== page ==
WASHINGTON -- After a delay of more than a year, a government board appointed to guard Americans' privacy and civil liberties during the war on terror has been told the inner workings of the government's electronic eavesdropping program.
Members say they were impressed by the protections.
The briefing for the Privacy and Civil Liberties Oversight Board had been delayed because President Bush was concerned -- after several media leaks -- about widening the circle of people who knew exact details of the secret eavesdropping program.
The board, created by Congress and appointed by Bush, focused on other classified work since it was named in spring 2005, but continued to press for a formal briefing by the National Security Agency.
A breakthrough was reached in recent days, and the five members were briefed by senior officials last week.
Board members said that they were impressed by the safeguards the government has built into the NSA's monitoring of phone calls and computer transmissions, and that they wished the administration could tell the public more about them to ease distrust.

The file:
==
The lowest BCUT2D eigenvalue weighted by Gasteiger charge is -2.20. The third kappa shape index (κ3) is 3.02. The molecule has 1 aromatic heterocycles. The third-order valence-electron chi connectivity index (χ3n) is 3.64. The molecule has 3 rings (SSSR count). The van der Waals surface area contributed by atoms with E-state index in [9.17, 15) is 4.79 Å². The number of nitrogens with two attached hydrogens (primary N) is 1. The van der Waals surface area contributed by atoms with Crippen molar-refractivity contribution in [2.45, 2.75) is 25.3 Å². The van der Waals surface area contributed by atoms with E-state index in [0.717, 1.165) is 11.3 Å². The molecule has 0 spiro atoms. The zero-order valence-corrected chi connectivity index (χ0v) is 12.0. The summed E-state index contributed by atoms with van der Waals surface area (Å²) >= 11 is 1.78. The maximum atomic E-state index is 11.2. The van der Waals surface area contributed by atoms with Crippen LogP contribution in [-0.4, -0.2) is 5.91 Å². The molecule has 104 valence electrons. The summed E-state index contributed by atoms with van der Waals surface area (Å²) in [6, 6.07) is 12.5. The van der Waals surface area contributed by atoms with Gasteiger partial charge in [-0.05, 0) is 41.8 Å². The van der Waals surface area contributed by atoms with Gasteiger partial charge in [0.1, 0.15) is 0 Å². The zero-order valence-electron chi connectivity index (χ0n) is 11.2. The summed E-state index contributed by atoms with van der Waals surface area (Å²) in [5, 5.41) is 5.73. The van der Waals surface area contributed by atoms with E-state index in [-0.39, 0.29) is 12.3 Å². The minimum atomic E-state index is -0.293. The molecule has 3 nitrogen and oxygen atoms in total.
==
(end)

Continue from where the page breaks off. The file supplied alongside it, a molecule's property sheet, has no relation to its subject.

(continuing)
"If the American public, especially civil libertarians like myself, could be more informed about how careful the government is to protect our privacy while still protecting us from attacks, we'd be more reassured," said Lanny Davis , a former Clinton White House lawyer who is the board's lone liberal Democrat.
Alan Raul, a former Reagan White House lawyer and the board's vice chairman, said he also was impressed.
"We found there was a great appreciation inside government, both at the political and career levels, for protections on privacy and civil liberties," said Raul, author of a book of civil liberties. "In fact, I think the public may have an underappreciation for the degree of seriousness the government is giving these protections."